The 58−/− cell line was screened for adaptor protein expression by RT-PCR, and we found that the levels of SAP expressed in these cells is similar to that seen in day 4 B6 LAK cells. However, 58−/− cells lacked expression of EAT-2A and EAT-2B (ERT), which were both detected in B6 LAK cells (Fig. 5 A). Because 2B4-mediated inhibition was observed in our transfectants, EAT-2A and EAT2-B may not be required for inhibition, contrary to some published reports (29, 50) and supported by a recent study (51). Perhaps yet to be discovered members of this family of adaptor proteins can play the same role.

FIGURE 5.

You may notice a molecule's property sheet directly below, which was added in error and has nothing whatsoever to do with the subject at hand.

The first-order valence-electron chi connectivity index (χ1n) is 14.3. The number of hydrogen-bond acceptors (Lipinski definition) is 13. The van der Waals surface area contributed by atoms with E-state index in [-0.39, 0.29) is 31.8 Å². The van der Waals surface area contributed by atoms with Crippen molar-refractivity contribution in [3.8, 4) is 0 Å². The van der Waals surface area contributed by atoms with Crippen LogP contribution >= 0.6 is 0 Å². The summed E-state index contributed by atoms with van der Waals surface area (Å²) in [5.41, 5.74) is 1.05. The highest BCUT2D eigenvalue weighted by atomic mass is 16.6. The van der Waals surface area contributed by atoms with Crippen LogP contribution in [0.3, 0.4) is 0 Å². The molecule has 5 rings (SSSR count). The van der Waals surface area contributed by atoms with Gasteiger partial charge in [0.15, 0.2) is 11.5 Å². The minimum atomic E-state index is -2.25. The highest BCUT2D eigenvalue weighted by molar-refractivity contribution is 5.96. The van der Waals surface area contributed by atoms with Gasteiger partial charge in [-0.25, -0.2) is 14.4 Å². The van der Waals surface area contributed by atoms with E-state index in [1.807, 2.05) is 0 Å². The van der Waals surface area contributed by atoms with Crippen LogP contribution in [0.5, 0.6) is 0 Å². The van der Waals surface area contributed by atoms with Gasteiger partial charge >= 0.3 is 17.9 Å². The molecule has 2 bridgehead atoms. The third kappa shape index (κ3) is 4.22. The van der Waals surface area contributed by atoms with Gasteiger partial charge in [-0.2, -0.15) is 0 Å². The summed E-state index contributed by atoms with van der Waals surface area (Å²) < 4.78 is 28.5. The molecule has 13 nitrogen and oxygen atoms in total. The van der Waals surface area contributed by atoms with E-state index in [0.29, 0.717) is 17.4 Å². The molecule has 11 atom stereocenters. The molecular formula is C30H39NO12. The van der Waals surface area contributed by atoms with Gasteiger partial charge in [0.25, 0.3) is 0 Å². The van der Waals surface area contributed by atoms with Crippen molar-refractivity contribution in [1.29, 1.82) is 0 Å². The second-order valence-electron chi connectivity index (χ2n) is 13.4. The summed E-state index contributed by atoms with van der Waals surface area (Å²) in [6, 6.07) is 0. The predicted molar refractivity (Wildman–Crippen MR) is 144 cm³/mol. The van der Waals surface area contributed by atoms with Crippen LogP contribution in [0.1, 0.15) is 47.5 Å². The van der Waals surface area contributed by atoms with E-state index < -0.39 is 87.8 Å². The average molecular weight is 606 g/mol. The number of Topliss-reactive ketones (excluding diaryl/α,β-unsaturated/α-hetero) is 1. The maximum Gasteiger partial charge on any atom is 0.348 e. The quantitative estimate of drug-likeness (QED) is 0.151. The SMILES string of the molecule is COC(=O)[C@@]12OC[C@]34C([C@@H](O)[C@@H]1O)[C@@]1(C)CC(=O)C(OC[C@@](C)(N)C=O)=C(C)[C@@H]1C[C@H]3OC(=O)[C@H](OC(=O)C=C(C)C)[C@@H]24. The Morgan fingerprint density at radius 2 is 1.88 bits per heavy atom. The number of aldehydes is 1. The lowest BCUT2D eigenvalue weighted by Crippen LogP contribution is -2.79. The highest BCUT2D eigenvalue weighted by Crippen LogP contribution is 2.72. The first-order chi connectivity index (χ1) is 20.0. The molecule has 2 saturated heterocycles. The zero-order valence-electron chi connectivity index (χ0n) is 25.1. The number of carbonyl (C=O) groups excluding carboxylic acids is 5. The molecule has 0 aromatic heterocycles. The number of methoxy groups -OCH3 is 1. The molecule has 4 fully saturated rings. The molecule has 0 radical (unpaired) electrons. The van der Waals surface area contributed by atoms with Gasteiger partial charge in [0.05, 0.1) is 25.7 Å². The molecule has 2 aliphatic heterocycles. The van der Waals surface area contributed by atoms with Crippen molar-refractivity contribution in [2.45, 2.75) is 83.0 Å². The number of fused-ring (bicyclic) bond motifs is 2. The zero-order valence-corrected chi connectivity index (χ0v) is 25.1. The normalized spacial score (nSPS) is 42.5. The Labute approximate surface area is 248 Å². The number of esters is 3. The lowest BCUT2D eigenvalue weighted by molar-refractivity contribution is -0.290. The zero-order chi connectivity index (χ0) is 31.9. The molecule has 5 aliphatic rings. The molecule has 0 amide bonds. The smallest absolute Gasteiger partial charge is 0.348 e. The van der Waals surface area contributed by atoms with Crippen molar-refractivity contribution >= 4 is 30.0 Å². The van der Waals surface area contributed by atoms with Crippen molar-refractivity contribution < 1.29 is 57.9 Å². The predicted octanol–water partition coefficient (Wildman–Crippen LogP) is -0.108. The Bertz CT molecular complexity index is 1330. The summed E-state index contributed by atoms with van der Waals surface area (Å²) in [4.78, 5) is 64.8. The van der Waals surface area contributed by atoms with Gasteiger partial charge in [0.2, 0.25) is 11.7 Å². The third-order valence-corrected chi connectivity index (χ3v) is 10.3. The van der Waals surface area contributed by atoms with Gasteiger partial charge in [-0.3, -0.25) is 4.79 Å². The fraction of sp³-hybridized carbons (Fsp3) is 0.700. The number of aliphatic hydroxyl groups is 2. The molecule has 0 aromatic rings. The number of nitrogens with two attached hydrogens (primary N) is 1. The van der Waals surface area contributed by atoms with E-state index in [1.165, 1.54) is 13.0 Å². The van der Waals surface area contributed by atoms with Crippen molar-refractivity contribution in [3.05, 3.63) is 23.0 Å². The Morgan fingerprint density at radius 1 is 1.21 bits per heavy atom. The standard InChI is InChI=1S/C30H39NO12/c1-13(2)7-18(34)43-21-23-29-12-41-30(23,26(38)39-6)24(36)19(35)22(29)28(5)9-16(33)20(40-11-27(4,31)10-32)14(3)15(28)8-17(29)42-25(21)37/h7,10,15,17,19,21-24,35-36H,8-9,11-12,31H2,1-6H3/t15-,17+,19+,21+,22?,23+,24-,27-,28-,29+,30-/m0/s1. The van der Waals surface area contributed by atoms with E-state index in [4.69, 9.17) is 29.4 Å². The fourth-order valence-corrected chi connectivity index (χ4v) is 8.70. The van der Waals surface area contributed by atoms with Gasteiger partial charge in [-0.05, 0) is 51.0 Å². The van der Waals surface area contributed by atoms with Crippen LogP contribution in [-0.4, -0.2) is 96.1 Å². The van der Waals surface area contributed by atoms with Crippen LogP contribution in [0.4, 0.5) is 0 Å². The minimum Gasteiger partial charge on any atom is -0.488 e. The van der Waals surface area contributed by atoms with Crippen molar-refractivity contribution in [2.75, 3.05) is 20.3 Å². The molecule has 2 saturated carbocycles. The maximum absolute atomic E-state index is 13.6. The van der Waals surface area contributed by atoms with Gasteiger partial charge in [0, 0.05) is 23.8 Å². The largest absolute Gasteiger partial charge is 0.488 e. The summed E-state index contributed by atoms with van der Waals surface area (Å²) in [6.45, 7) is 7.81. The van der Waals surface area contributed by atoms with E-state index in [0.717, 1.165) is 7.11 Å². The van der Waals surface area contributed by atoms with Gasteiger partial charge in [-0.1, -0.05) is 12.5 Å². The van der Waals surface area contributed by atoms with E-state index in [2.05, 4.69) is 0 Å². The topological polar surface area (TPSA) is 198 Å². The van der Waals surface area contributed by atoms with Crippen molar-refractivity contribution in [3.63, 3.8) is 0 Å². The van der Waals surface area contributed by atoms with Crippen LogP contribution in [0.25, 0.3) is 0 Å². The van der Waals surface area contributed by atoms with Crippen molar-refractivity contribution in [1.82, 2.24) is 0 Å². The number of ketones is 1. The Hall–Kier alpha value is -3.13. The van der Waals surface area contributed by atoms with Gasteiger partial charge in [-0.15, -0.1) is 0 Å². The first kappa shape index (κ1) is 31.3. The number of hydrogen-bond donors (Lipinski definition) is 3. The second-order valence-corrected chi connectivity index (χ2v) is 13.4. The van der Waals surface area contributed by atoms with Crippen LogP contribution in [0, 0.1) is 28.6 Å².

Function of 2B4 seems to depend on SAP adaptor expression. A, RT-PCR data of wild-type B6 LAK and 58−/− cells assayed for transcript levels of SAP, EAT-2A, and EAT-2B. Equal quantities of cDNA were amplified using gene-specific primers. B, B6 2B4+ transfectants of TCR+, 58−/− cells expressing low (B), high (C), or intermediate (D) surface densities of 2B4 were stimulated with 0.5 μg/ml anti-TCR and increasing concentrations of anti-2B4 cross-linking Abs and assayed for changes in IL-2 secretion. Clones were transduced to over-express SAP and sorted by FACS for GFP expression. The transcript level of SAP is shown as an inset next to the corresponding data line. GAPDH transcript levels are shown at the bottom right of each panel as a control. E and F, Human 2B4+ transfectants of TCR+, 58−/− cells expressing low (E) or high (F) surface levels of 2B4 with or without over-expression of SAP were stimulated with 0.5 μg/ml anti-TCR and increasing concentrations of cross-linking anti-2B4 Abs and assayed for changes in IL-2 secretion. The transcript level of SAP is shown as an inset along with GAPDH as a control.